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Tesla, SolarCity Merger Approved by Shareholders

Energy

Shareholders approved the $2.6 billion bid by Tesla Motors to buy SolarCity, paving the way for the clean energy giant to become a one-stop shop for electric vehicles, rooftop solar and energy storage.

"I think your faith will be rewarded," Elon Musk said after the merger was approved by 85 percent of the company's unaffiliated shareholders.

"We can't do this well if Tesla and SolarCity are different companies, which is why we need to combine and break down the barriers inherent to being separate companies," Musk said in August when Tesla announced it closed the deal with SolarCity. "That they are separate at all, despite similar origins and pursuit of the same overarching goal of sustainable energy, is largely an accident of history. Now that Tesla is ready to scale Powerwall and SolarCity is ready to provide highly differentiated solar, the time has come to bring them together."

Next year, Tesla plans to begin rolling out the $35,000 Model 3 sedan and a new solar roof.

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Retired Lt. Cmdr. Oliver Leighton Barrett is with the Center for Climate and Security. He says that in Guatemala, Honduras and El Salvador, crime and poor economic conditions have long led to instability.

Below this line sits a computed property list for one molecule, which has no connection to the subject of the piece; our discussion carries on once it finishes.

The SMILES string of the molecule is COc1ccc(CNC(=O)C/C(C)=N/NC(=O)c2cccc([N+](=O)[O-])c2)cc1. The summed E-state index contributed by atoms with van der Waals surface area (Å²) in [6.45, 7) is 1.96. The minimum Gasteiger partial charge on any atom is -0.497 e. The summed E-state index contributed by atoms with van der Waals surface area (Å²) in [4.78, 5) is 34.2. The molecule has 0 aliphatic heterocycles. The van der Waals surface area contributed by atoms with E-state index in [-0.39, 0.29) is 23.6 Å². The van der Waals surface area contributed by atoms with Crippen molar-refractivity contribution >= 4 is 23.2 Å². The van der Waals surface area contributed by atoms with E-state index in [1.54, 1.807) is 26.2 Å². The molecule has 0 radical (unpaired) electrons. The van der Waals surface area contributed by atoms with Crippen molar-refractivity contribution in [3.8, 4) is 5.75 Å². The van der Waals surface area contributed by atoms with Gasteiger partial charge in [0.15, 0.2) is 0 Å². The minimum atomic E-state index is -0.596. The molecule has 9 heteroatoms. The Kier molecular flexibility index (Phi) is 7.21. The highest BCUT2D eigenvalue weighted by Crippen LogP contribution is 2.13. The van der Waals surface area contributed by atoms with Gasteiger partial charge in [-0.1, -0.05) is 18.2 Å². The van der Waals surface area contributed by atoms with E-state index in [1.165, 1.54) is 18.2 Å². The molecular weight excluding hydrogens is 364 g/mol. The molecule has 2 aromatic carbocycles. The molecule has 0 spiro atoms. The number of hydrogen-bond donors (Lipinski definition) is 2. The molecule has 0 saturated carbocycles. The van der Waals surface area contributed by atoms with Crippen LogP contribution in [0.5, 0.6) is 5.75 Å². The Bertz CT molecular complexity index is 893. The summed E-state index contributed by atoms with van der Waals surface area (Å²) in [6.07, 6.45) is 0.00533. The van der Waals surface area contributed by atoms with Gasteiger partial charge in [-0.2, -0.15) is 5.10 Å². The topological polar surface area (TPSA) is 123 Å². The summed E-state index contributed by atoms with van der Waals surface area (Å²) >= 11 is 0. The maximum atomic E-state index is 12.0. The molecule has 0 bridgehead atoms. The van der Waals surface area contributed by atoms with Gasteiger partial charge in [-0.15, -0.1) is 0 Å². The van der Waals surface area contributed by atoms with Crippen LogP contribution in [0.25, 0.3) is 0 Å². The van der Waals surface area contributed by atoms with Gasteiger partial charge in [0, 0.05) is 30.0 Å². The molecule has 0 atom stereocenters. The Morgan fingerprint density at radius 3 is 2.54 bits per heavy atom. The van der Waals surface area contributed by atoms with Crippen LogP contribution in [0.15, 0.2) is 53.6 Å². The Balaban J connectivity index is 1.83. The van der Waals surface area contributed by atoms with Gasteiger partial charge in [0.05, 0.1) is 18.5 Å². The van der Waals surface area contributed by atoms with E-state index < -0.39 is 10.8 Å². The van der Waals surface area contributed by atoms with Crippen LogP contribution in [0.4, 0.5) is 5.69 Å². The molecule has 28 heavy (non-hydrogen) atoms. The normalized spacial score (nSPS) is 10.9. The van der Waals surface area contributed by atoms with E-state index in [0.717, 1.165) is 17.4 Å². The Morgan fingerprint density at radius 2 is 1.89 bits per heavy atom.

"And when you combine that with protracted drought," he says, "it's just a stressor that makes everything worse."

Barrett says that with crops failing, many people have fled their homes.

"These folks are leaving not because they're opportunists," he says, "but because they are in survival mode. You have people that are legitimate refugees."

So Barrett supports allocating foreign aid to programs that help people in drought-ridden areas adapt to climate change.

"There are nonprofits that are operating in those countries that have great ideas in terms of teaching farmers to use the land better, to harvest water better, to use different variety of crops that are more resilient to drought conditions," he says. "Those are the kinds of programs I think are needed."

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Reposted with permission from Yale Climate Connections.

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